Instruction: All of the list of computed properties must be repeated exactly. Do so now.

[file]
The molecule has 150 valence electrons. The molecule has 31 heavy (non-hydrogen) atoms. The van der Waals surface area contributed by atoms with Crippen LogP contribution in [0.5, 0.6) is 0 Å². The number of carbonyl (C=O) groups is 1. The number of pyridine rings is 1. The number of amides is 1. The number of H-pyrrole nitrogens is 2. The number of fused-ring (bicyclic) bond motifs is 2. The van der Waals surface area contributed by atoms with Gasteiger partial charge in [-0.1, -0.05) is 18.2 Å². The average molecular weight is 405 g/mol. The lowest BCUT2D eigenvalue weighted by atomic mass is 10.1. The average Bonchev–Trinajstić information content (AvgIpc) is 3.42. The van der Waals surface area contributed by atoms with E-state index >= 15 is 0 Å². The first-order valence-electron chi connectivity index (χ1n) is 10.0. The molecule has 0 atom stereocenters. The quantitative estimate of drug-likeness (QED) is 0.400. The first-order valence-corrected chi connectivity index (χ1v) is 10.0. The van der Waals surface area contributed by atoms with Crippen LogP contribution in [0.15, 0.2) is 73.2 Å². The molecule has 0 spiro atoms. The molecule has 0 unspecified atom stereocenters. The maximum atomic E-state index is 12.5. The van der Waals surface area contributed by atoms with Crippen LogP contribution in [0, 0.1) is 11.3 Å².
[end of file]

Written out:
The molecule has 150 valence electrons. The molecule has 31 heavy (non-hydrogen) atoms. The van der Waals surface area contributed by atoms with Crippen LogP contribution in [0.5, 0.6) is 0 Å². The number of carbonyl (C=O) groups is 1. The number of pyridine rings is 1. The number of amides is 1. The number of H-pyrrole nitrogens is 2. The number of fused-ring (bicyclic) bond motifs is 2. The van der Waals surface area contributed by atoms with Gasteiger partial charge in [-0.1, -0.05) is 18.2 Å². The average molecular weight is 405 g/mol. The lowest BCUT2D eigenvalue weighted by atomic mass is 10.1. The average Bonchev–Trinajstić information content (AvgIpc) is 3.42. The van der Waals surface area contributed by atoms with E-state index >= 15 is 0 Å². The first-order valence-electron chi connectivity index (χ1n) is 10.0. The molecule has 0 atom stereocenters. The quantitative estimate of drug-likeness (QED) is 0.400. The first-order valence-corrected chi connectivity index (χ1v) is 10.0. The van der Waals surface area contributed by atoms with Crippen LogP contribution in [0.15, 0.2) is 73.2 Å². The molecule has 0 spiro atoms. The molecule has 0 unspecified atom stereocenters. The maximum atomic E-state index is 12.5. The van der Waals surface area contributed by atoms with Crippen LogP contribution in [0, 0.1) is 11.3 Å².